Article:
Donald Trump met with Robert F. Kennedy, a stern anti-vaccine activist, to ask him to become the leader of a commission assigned to tackle topics on vaccine safety.
Robert, John F. Kennedy’s nephew, revealed to have met the President-elect and received his insight about the current vaccine policies regarding their “safety and scientific integrity,” and accepting his proposal to lead the commission. During his campaign, Trump assured that he was for vaccines overall, although he believes that the dosage should be revised, due to autism being a potential side effect.
Both Kennedy and Trump have spoken against vaccines, labeling them as potentially harmful. The President-elect posted a tweet suggesting that children get many vaccines at the same time and end up developing autism. Kennedy has published material recommending to remove state mandatory requirements that force parents to vaccinate their children.
“His opinion doesn’t matter, but the science does matter and we ought to be reading the science and we ought to be debating the science. And that everybody ought to be able to be assured that the vaccines that we have — he’s very pro-vaccine, as am I — but they’re as safe as they possibly can be,” stated Robert F. Kennedy.
Healthy young child goes to doctor, gets pumped with massive shot of many vaccines, doesn't feel good and changes – AUTISM. Many such cases!
— Donald J. Trump (@realDonaldTrump) March 28, 2014
Do vaccines cause autism?
Researchers are still not sure about the cause of autism, but there are several cases both in the U.S. and the U.K. that note a change in behavior and communicative skills after the child has undergone a vaccination procedure. Vaccine activists believe that there may be a link between some forms of autism and the measles-mumps-rubella (MMR) vaccine, characterized by a rapid regression in the normal development of a child.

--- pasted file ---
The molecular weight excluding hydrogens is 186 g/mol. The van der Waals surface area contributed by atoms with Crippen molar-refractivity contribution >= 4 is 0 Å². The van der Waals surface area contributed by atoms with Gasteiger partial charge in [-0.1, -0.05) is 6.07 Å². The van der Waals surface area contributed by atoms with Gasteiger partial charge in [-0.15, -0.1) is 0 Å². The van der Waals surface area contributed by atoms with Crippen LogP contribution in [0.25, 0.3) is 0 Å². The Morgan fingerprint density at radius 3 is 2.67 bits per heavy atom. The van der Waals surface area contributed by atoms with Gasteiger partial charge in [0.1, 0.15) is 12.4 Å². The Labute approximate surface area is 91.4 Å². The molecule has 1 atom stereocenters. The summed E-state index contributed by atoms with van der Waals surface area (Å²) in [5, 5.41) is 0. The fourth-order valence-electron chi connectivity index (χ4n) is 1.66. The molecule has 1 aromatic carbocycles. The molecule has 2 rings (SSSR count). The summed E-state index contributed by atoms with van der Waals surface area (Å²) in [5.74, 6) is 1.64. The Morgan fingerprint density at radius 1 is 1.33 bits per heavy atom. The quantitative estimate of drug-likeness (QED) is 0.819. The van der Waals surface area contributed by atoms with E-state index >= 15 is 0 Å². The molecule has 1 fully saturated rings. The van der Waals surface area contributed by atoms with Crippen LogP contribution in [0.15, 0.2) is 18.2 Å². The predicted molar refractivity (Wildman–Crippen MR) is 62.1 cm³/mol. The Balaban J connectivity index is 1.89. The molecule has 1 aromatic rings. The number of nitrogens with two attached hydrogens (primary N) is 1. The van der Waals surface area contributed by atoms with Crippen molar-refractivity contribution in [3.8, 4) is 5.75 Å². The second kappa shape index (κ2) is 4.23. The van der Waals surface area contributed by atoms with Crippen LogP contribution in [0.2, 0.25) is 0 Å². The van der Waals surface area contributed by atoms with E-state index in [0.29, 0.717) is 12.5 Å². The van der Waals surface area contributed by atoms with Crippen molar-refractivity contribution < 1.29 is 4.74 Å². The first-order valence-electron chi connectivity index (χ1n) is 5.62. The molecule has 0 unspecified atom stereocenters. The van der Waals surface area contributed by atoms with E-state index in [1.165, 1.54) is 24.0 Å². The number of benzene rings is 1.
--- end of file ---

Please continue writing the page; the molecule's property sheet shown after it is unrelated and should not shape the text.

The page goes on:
The CDC, among many other health institutes in the U.S. and the U.K., dismissed any link between the MMR vaccine and autism, although studies are being performed to find any feasible link between the practice of vaccination and autism. The cases where parents assure that their children developed autism after being vaccinated are believed to be specific instances of immunological and neurological deficiencies.
One of the main elements of the controversy is thimerosal, a substance based in mercury that helps avoid contamination from multiple vials containing the vaccine. Robert F. Kennedy has tackled the issue on thimerosal in his publications, but the Institute of Medicine concluded:”The evidence favors rejection of a causal relationship between thimerosal–containing vaccines and autism.”
At least nine other studies have refuted the link between thimerosal and autism, including studies that have also tried to find any connection between MMR vaccines and autism.
There are also concerns about other vaccine additives and autism, which include suspending fluid, preservatives and stabilizers, and adjuvants or enhancers to help the vaccine be more efficient. The CDC recognizes that conventional vaccine additives include aluminum, formaldehyde, monosodium glutamate, thimerosal, antibiotics, and egg protein.
The CDC states that “no links have been found between any vaccine ingredients and autism spectrum disorder.”